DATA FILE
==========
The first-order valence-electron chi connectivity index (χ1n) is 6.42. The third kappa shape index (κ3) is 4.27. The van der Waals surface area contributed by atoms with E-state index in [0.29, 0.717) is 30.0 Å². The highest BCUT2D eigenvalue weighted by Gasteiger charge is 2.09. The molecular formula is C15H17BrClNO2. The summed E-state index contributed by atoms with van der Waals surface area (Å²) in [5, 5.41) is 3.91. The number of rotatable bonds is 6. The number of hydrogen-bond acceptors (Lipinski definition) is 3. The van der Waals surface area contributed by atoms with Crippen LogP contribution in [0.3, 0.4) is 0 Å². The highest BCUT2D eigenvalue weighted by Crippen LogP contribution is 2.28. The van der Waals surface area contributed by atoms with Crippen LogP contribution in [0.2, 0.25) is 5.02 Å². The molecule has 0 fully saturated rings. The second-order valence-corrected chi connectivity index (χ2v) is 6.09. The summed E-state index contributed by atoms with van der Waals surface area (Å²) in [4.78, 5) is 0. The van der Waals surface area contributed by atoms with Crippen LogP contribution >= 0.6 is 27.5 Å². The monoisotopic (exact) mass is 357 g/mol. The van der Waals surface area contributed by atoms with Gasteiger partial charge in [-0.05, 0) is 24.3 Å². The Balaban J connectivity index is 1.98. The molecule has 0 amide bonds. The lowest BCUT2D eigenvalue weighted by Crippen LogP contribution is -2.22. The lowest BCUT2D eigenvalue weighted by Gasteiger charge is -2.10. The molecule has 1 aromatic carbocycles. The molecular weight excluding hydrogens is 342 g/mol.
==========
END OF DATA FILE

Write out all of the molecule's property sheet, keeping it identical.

The first-order valence-electron chi connectivity index (χ1n) is 6.42. The third kappa shape index (κ3) is 4.27. The van der Waals surface area contributed by atoms with E-state index in [0.29, 0.717) is 30.0 Å². The highest BCUT2D eigenvalue weighted by Gasteiger charge is 2.09. The molecular formula is C15H17BrClNO2. The summed E-state index contributed by atoms with van der Waals surface area (Å²) in [5, 5.41) is 3.91. The number of rotatable bonds is 6. The number of hydrogen-bond acceptors (Lipinski definition) is 3. The van der Waals surface area contributed by atoms with Crippen LogP contribution in [0.3, 0.4) is 0 Å². The highest BCUT2D eigenvalue weighted by Crippen LogP contribution is 2.28. The van der Waals surface area contributed by atoms with Crippen LogP contribution in [0.2, 0.25) is 5.02 Å². The molecule has 0 fully saturated rings. The second-order valence-corrected chi connectivity index (χ2v) is 6.09. The summed E-state index contributed by atoms with van der Waals surface area (Å²) in [4.78, 5) is 0. The van der Waals surface area contributed by atoms with Crippen LogP contribution >= 0.6 is 27.5 Å². The monoisotopic (exact) mass is 357 g/mol. The van der Waals surface area contributed by atoms with Gasteiger partial charge in [-0.05, 0) is 24.3 Å². The Balaban J connectivity index is 1.98. The molecule has 0 amide bonds. The lowest BCUT2D eigenvalue weighted by Crippen LogP contribution is -2.22. The lowest BCUT2D eigenvalue weighted by Gasteiger charge is -2.10. The molecule has 1 aromatic carbocycles. The molecular weight excluding hydrogens is 342 g/mol.